Going Bonobo




I can’t stop thinking about Bonobos. Recently, I saw a 60 Minutes segment on Bonobos, extremely loving apes who hang out in the rainforests of the Democratic Republic of the Congo. Watching bonobos on the uplifting segment shifted my attention away from all the negative news going on in the United States and around the world. Since the show, I find myself walking around New York City and Weehawken, New Jersey, chanting “Bonobos.”

Although I like the sound of their name, I’m more fascinated with how bonobos interact with each other. Their unique non-violent behavior exhibits qualities we could learn from. Before I get into why I consider these apes to offer a glimmer of hope for how people socially interact, here are some exceptional characteristics of bonobos.

  • These great apes share 98.7 percent of our DNA and are one of our closest living relatives.
  • Bonobos pink lips, black faces, and stylish middle hair parts differentiate their looks from chimpanzees.
  • The words diplomatic, docile, highly complex, intelligent, and cooperative are often used to describe their social and sexual relationships.
  • Female bonobos run the show—meaning the females are in charge, and the males handle their lower social status well because they benefit with lots of sex, good food and their moms protect them from other males in the group for life.
  • Lady bonobos understand the importance of forming strong bonds and alliances to keep others in the group in check.
  • Bonobos are known as the “Make Love not War” ape—they deal with stress by having sex. Doesn’t matter if it’s males with females or females with females or males with males. They get it on so much that their way of dealing with stress is referred to as the Bonobo handshake. Grooming and sharing food also helps to reduce their stress.
  • They possess a strong throat chakra, because they’re quite vocal and often communicate with loud squeals and hand gestures.
  • Sadly, these special great apes are endangered due to hunting and logging in the Congo Basin. Learn more here about how you can help.

Learning more about bonobos prompted me to consider how we could follow their examples to a greater degree in our human communities. I’m not suggesting we all have sex with whomever when we feel conflict. (Although if it works for you, then go for it.) I’m talking about the benefit of women bonding together in groups to help create social change, a pattern we’re already seeing in subtle ways in our own communities.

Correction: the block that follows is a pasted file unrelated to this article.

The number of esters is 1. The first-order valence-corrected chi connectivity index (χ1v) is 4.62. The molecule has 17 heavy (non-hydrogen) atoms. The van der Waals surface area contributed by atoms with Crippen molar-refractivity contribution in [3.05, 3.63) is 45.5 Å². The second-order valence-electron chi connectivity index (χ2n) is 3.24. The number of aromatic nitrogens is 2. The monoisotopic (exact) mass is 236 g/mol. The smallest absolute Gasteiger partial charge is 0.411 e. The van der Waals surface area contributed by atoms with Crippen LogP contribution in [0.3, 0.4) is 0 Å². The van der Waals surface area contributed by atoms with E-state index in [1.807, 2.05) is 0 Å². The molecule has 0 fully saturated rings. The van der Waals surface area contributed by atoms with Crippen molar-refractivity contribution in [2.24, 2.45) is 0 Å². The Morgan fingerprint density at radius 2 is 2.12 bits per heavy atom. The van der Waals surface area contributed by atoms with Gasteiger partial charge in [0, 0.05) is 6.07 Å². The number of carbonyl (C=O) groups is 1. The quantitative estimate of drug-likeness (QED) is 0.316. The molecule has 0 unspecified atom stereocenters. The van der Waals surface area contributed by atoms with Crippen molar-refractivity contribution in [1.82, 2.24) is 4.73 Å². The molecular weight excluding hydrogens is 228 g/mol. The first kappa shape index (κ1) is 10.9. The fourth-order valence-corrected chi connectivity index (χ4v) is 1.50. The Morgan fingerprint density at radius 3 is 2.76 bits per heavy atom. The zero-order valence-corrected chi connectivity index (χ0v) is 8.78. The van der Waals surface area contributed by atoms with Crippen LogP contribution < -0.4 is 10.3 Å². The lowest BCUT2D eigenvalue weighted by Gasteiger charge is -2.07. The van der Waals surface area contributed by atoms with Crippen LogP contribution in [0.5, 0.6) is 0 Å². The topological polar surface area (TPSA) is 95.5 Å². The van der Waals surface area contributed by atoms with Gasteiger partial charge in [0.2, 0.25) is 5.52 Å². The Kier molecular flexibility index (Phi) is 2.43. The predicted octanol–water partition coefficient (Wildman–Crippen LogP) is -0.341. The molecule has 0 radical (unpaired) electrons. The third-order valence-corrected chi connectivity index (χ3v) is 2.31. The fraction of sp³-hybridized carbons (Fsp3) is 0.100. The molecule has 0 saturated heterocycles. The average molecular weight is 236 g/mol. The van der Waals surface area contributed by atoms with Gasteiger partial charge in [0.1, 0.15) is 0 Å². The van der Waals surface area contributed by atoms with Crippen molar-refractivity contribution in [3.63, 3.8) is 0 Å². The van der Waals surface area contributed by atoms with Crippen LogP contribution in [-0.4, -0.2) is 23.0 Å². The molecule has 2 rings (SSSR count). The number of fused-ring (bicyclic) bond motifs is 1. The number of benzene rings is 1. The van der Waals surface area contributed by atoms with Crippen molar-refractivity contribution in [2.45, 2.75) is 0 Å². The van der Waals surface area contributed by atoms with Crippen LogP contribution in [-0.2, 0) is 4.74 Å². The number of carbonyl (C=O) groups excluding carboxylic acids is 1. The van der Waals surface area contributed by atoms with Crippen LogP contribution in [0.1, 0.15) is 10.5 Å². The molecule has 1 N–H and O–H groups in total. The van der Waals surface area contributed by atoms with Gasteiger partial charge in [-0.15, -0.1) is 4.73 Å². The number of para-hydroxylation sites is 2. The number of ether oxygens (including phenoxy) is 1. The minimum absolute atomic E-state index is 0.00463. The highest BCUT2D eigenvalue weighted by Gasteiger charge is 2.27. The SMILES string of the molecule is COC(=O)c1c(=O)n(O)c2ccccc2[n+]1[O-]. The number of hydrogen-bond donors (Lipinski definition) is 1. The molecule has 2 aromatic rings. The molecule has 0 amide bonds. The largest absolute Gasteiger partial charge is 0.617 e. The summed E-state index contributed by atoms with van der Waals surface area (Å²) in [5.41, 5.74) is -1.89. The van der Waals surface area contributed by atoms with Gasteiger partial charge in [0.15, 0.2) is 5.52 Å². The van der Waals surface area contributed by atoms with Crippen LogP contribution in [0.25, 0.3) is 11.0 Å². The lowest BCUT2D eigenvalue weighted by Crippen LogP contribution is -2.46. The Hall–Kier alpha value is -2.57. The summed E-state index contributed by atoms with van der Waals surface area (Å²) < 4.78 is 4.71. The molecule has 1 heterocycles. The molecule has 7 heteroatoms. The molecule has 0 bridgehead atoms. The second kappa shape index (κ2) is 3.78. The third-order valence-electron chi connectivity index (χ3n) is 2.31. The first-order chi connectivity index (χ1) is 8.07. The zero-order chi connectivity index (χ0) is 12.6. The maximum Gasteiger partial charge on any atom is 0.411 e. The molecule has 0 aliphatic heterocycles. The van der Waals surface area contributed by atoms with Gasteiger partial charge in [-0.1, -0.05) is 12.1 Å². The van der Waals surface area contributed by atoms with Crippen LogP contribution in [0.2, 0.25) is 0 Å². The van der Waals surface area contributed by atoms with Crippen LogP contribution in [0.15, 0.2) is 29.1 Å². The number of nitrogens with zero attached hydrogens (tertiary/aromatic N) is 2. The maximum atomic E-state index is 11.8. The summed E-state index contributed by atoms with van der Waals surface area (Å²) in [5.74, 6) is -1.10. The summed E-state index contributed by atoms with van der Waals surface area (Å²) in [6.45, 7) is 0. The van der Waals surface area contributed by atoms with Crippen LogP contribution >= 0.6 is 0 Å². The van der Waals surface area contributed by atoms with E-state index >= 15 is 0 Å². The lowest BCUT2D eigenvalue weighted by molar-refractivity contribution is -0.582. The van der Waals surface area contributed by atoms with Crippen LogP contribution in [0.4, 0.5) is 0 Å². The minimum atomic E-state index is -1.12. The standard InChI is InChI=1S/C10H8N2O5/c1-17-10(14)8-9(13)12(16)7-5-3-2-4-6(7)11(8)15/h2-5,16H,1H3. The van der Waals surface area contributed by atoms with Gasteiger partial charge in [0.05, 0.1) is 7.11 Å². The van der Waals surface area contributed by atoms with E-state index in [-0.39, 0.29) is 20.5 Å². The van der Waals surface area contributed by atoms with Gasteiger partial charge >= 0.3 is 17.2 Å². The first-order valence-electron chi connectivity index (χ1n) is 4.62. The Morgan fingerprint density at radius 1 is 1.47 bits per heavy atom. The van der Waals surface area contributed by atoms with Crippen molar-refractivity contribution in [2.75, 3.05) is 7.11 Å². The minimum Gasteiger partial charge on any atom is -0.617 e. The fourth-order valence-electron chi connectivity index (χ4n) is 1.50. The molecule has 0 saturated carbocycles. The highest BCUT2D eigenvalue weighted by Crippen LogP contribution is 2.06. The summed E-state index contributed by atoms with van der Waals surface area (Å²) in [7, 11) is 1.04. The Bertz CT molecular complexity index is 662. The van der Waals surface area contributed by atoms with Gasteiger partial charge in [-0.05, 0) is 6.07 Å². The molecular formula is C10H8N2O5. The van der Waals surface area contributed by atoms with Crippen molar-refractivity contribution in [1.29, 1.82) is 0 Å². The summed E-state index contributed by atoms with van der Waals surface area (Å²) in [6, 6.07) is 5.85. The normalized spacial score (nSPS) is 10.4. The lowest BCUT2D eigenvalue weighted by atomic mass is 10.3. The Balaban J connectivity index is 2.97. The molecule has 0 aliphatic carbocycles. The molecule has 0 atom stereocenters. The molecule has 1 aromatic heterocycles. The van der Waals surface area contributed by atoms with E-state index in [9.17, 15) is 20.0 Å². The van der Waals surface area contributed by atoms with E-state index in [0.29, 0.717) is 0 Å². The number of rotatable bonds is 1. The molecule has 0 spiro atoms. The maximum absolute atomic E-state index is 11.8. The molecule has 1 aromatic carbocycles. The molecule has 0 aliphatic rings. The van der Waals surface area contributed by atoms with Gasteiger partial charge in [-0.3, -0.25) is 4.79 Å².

I can’t help but notice that there’s an upswing in women forming alliances in person and on social media—entrepreneurs, moms, single women, and yoga enthusiasts getting together in meet-up groups, business groups, and meditation circles. Chi-raq, a movie by Spike Lee based on the classic Greek play Lysistrata, is about how women withhold affection from their men to avoid war—no affection until the men negotiate peace. Couldn’t we benefit from more female collaboration, not at the exclusion of men, but the inclusion of everyone? Seventeen women elected as councilors in Saudi Arabia for the first time in history hints of important shifts occurring for more inclusion.

During the 60 Minutes segment, I was surprised to find out that bonobos not only look into each other’s eyes during sex but also gaze into the eyes of humans they interact with. As I walk around the streets of my community and commute on public transportation, there’s not a whole lot of eye gazing going on. Almost everyone is looking down and captivated by their phones rather than looking up.

Eye-catching bonobos remind me of one of the first things I learned in improv class at Improvolution in New York City. Thanks to Viola Spolin, the originator of Theater Games and creator of the first professional improvisational acting company in Chicago, my improv teachers always stress the importance of meeting your partner’s eyes during warmup games or scenes to build trust. Bonobos naturally do this. A little more real eye contact and play with friends might go a long way toward reducing excess stress during these tense times on our planet.

It’s hard to say when more peaceful times will evolve. Learning about these delightful great apes helped me to reframe my focus, and I’m keeping my eyes open to the growing hints out there of others going bonobo.



Lorraine Giordano

Inspired To Health